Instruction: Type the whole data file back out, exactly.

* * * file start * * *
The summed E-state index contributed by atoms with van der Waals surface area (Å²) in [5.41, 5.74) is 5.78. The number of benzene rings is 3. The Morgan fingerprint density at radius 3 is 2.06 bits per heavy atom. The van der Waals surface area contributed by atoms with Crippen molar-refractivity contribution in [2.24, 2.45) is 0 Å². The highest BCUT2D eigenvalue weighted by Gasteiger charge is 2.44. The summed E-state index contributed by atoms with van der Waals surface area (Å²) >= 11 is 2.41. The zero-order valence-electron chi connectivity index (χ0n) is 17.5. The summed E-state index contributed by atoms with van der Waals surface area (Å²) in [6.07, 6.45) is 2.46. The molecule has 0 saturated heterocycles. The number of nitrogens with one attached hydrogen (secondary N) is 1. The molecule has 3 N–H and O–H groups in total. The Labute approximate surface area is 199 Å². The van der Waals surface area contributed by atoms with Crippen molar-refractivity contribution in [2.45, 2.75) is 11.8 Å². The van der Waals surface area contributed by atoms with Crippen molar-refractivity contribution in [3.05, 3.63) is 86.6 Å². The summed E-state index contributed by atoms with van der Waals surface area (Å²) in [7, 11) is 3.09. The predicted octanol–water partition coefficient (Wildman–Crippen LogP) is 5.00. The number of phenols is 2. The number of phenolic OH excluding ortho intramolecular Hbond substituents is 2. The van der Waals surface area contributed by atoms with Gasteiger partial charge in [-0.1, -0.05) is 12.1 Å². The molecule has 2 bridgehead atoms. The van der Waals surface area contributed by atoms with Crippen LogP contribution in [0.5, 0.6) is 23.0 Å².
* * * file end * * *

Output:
The summed E-state index contributed by atoms with van der Waals surface area (Å²) in [5.41, 5.74) is 5.78. The number of benzene rings is 3. The Morgan fingerprint density at radius 3 is 2.06 bits per heavy atom. The van der Waals surface area contributed by atoms with Crippen molar-refractivity contribution in [2.24, 2.45) is 0 Å². The highest BCUT2D eigenvalue weighted by Gasteiger charge is 2.44. The summed E-state index contributed by atoms with van der Waals surface area (Å²) >= 11 is 2.41. The zero-order valence-electron chi connectivity index (χ0n) is 17.5. The summed E-state index contributed by atoms with van der Waals surface area (Å²) in [6.07, 6.45) is 2.46. The molecule has 0 saturated heterocycles. The number of nitrogens with one attached hydrogen (secondary N) is 1. The molecule has 3 N–H and O–H groups in total. The Labute approximate surface area is 199 Å². The van der Waals surface area contributed by atoms with Crippen molar-refractivity contribution in [2.45, 2.75) is 11.8 Å². The van der Waals surface area contributed by atoms with Crippen molar-refractivity contribution in [3.05, 3.63) is 86.6 Å². The summed E-state index contributed by atoms with van der Waals surface area (Å²) in [7, 11) is 3.09. The predicted octanol–water partition coefficient (Wildman–Crippen LogP) is 5.00. The number of phenols is 2. The number of phenolic OH excluding ortho intramolecular Hbond substituents is 2. The van der Waals surface area contributed by atoms with Gasteiger partial charge in [-0.1, -0.05) is 12.1 Å². The molecule has 2 bridgehead atoms. The van der Waals surface area contributed by atoms with Crippen LogP contribution in [0.5, 0.6) is 23.0 Å².